Failure is inevitable. This truth is especially uncomfortable in today’s business environment in which disruption, fierce competition, and razor-thin margins for error are often the norm rather than the exception.
Yet even though failure is psychologically painful and can expose us to tangible losses, it is nevertheless valuable. “When we open ourselves to failure, we invite entirely new possibilities for learning,” explains UNC professor Brad Staats in his book Never Stop Learning: Stay Relevant, Reinvent Yourself, and Thrive. To that end, Brad offers insights on how we can mitigate our fear of failure by reframing our inevitable mistakes as opportunities to learn by experimenting with the different and the new.
Our fear of failure is deeply ingrained, so much so that our physiological responses to failure can mirror our responses to physical pain. Moreover, we all possess deep-seated cognitive biases that can prevent us from learning from our mistakes. These include difficulty recognizing that failure is a normal part of life, overestimating the negative consequences of our potential failures, and a tendency to blame our failures on external causes rather than our own deficiencies.
Continual learning is imperative in a business environment characterized by change. And as Brad reminds us, “if we never do anything different, our ability to gain further knowledge will be limited at best.” It is therefore critical for each of us to strive toward overcoming the cognitive and behavioral challenges that limit our ability to learn from our inevitable missteps.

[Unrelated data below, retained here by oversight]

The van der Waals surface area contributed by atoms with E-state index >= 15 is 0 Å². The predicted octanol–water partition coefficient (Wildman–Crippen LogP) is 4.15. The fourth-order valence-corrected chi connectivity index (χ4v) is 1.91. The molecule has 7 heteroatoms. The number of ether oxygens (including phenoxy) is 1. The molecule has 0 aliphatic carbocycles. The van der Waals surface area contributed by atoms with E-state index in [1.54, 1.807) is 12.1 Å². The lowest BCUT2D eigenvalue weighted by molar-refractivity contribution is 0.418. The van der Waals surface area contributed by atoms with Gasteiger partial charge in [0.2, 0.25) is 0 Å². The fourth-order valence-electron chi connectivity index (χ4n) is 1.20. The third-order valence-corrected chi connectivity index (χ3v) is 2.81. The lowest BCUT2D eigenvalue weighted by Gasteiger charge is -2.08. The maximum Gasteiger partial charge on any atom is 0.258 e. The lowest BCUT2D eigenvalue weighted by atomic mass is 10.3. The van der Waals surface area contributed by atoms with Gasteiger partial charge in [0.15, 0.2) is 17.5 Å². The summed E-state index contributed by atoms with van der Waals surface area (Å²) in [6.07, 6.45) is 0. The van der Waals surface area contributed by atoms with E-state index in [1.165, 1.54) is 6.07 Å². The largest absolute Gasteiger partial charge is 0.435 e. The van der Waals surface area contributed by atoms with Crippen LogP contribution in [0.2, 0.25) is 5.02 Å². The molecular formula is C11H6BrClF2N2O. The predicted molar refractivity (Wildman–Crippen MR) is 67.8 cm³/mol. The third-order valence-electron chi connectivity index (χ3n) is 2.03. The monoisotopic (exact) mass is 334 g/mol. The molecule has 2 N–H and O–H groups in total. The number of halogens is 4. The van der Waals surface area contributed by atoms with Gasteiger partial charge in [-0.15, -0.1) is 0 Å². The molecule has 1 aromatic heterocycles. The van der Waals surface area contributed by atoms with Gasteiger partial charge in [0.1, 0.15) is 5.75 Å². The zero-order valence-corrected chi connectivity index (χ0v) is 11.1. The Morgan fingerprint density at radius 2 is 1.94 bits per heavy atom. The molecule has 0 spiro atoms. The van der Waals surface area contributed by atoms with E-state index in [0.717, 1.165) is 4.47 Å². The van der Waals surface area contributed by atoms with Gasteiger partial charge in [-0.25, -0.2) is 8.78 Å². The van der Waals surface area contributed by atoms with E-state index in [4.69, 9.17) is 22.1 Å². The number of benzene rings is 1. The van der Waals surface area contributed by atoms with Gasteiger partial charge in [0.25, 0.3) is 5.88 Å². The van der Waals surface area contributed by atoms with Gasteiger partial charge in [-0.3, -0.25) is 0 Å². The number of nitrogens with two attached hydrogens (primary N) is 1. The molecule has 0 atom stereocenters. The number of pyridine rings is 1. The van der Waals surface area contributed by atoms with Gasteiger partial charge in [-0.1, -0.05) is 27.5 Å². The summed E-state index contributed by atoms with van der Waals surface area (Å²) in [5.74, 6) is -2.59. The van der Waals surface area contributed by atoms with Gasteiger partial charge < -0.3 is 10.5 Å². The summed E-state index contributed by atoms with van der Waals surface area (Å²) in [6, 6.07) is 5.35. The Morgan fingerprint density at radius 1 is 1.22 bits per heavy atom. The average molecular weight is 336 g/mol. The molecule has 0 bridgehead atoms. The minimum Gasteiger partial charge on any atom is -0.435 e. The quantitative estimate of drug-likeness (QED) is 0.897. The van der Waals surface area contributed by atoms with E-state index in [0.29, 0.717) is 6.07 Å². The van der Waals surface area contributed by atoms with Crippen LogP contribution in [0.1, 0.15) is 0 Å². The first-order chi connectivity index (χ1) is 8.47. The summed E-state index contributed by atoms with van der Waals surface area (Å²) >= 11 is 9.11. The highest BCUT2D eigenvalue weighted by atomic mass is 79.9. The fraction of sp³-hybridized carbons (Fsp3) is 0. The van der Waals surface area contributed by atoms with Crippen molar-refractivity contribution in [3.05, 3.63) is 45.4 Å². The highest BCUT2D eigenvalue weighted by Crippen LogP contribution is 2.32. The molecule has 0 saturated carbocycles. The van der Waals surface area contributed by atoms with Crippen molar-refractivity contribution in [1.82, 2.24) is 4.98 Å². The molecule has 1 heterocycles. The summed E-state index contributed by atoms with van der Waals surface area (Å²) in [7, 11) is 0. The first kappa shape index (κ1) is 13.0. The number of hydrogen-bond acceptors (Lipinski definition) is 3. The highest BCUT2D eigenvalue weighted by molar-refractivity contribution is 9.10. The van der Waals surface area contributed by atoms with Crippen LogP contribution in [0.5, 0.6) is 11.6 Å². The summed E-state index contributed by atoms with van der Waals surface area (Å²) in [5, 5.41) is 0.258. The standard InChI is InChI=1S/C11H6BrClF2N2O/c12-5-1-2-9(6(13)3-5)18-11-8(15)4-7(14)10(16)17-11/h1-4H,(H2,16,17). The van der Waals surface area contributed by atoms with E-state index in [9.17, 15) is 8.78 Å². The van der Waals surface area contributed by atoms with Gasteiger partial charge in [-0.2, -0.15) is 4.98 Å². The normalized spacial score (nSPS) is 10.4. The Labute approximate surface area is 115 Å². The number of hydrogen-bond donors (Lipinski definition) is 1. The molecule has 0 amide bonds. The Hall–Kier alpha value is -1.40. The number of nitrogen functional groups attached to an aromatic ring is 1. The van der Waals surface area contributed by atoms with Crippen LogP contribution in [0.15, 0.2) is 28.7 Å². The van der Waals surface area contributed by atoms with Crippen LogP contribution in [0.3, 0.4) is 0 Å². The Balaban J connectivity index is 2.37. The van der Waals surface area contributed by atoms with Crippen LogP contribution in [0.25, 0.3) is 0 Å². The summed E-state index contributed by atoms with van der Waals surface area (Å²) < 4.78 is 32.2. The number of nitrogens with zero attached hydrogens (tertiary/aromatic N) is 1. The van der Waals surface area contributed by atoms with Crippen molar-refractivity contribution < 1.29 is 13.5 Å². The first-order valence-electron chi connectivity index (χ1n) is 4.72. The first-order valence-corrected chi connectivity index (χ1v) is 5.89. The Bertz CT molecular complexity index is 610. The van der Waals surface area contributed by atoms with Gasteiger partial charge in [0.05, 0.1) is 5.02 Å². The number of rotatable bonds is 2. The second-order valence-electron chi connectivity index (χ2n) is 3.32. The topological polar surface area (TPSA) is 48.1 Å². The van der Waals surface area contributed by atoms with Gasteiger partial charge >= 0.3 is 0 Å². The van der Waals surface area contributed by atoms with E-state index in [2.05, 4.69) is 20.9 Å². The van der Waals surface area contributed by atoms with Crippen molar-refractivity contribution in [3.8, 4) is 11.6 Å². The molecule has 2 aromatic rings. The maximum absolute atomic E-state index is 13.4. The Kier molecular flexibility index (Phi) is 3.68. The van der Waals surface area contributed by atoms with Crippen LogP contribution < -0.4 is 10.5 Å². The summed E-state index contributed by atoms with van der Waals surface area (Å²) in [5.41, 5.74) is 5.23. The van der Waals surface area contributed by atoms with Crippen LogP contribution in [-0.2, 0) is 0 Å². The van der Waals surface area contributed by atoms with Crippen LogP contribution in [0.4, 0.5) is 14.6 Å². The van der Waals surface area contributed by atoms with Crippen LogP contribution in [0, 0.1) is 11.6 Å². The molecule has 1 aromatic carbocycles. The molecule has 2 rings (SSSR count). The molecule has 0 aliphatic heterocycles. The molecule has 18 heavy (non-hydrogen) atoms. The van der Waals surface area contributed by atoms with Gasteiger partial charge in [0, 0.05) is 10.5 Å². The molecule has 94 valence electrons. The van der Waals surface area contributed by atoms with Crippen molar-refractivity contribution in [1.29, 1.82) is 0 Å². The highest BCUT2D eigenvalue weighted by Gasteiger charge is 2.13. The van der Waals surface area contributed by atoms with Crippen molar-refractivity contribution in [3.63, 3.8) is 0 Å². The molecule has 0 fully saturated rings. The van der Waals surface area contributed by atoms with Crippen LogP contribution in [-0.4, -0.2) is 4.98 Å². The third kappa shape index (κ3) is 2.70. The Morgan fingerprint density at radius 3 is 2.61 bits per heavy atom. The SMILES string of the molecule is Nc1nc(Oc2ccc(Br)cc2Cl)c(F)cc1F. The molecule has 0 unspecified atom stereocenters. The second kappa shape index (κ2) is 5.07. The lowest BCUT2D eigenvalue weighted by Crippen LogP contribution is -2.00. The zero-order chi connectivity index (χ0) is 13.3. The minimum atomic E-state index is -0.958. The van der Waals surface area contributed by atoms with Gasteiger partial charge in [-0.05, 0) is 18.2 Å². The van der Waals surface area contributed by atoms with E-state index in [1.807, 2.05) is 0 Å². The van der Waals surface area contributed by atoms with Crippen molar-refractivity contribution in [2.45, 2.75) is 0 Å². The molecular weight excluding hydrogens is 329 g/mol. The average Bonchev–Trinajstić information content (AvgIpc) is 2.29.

Even though we are naturally hard-wired to not learn from our mistakes, Brad assures us that “it is possible to transcend our limitations when it comes to failure and learning.” These three tips can help you bypass the cognitive blind spots that we all share and in turn help you learn from your mistakes.
1) Embrace transparency
Sharing our struggles is crucial. According to Brad, “talking about failures, both to ourselves and to others, makes it possible to normalize the learning behavior.”
2) Rethink the status quo
Failure often exposes us to tangible losses, which biases us toward preferring the “safety” of the status quo. However, Brad points out that “identifying the uncertainties of not learning, along with the many gains to be made by trying new activities, is an absolute requirement.”
3) Neutralize excuses and ambiguity
A natural response to failing is to soothe our bruised egos by either blaming the failure on external forces beyond our control or denying that the failure has even occurred. However, we can counteract these cognitive biases by asking others to hold us accountable. Similarly, we can leverage objective data when evaluating how well we are performing rather than subjective assumptions or “gut feelings.”
Our deep-seated aversion to failure creates psychological barriers that often prevent us from learning from our mistakes. However, acknowledging these barriers can help us take steps toward overcoming them. Sharing our struggles, reframing how we think about the status quo, and holding ourselves accountable can help us transform our fear of failure into experimentation, discovery, and lasting learning.
In his book Never Stop Learning: Stay Relevant, Reinvent Yourself, and Thrive, UNC professor Brad Staats provides more insights on dynamic learning. He also provides practical, proven strategies for overcoming barriers to learning as an essential skill for surviving in today’s volatile business environment.